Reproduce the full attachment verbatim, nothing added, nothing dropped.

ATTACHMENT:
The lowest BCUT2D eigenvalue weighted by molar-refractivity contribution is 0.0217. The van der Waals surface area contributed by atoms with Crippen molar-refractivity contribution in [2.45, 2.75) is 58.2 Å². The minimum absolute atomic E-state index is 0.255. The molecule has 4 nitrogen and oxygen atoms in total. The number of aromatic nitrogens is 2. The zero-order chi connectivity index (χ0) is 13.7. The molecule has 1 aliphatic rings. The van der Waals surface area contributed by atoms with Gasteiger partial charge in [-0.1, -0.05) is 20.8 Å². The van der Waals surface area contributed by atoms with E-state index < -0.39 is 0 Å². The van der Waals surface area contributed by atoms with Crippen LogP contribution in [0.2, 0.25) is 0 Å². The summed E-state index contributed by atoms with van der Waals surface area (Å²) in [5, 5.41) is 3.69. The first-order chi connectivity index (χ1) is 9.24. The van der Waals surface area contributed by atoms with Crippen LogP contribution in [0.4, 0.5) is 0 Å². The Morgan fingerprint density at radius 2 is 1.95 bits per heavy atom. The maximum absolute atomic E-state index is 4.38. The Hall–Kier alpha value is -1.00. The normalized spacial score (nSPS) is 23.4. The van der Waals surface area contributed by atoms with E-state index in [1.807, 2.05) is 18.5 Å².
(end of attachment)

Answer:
The lowest BCUT2D eigenvalue weighted by molar-refractivity contribution is 0.0217. The van der Waals surface area contributed by atoms with Crippen molar-refractivity contribution in [2.45, 2.75) is 58.2 Å². The minimum absolute atomic E-state index is 0.255. The molecule has 4 nitrogen and oxygen atoms in total. The number of aromatic nitrogens is 2. The zero-order chi connectivity index (χ0) is 13.7. The molecule has 1 aliphatic rings. The van der Waals surface area contributed by atoms with Gasteiger partial charge in [-0.1, -0.05) is 20.8 Å². The van der Waals surface area contributed by atoms with E-state index < -0.39 is 0 Å². The van der Waals surface area contributed by atoms with Crippen LogP contribution in [0.2, 0.25) is 0 Å². The summed E-state index contributed by atoms with van der Waals surface area (Å²) in [5, 5.41) is 3.69. The first-order chi connectivity index (χ1) is 9.24. The van der Waals surface area contributed by atoms with Crippen LogP contribution in [0.4, 0.5) is 0 Å². The Morgan fingerprint density at radius 2 is 1.95 bits per heavy atom. The maximum absolute atomic E-state index is 4.38. The Hall–Kier alpha value is -1.00. The normalized spacial score (nSPS) is 23.4. The van der Waals surface area contributed by atoms with E-state index in [1.807, 2.05) is 18.5 Å².